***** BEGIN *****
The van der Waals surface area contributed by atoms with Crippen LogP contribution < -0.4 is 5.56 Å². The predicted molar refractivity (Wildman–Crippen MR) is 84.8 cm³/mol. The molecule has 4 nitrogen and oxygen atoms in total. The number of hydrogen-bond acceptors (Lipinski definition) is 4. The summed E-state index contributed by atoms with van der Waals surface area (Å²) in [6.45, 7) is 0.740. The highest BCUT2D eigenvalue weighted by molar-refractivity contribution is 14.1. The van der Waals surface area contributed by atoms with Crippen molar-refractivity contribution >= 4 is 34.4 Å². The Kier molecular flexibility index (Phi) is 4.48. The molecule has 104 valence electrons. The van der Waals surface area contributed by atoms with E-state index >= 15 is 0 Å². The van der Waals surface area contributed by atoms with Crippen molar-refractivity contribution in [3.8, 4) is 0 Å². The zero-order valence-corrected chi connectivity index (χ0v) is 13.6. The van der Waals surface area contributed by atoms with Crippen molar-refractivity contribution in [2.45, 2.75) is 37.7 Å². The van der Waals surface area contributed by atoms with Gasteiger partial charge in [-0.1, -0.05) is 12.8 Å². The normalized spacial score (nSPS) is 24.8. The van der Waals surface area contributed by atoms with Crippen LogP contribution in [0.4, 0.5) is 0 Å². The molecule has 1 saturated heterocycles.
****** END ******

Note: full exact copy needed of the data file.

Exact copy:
The van der Waals surface area contributed by atoms with Crippen LogP contribution < -0.4 is 5.56 Å². The predicted molar refractivity (Wildman–Crippen MR) is 84.8 cm³/mol. The molecule has 4 nitrogen and oxygen atoms in total. The number of hydrogen-bond acceptors (Lipinski definition) is 4. The summed E-state index contributed by atoms with van der Waals surface area (Å²) in [6.45, 7) is 0.740. The highest BCUT2D eigenvalue weighted by molar-refractivity contribution is 14.1. The van der Waals surface area contributed by atoms with Crippen molar-refractivity contribution >= 4 is 34.4 Å². The Kier molecular flexibility index (Phi) is 4.48. The molecule has 104 valence electrons. The van der Waals surface area contributed by atoms with E-state index >= 15 is 0 Å². The van der Waals surface area contributed by atoms with Crippen molar-refractivity contribution in [3.8, 4) is 0 Å². The zero-order valence-corrected chi connectivity index (χ0v) is 13.6. The van der Waals surface area contributed by atoms with Crippen molar-refractivity contribution in [2.45, 2.75) is 37.7 Å². The van der Waals surface area contributed by atoms with Gasteiger partial charge in [-0.1, -0.05) is 12.8 Å². The normalized spacial score (nSPS) is 24.8. The van der Waals surface area contributed by atoms with Crippen LogP contribution in [0.4, 0.5) is 0 Å². The molecule has 1 saturated heterocycles.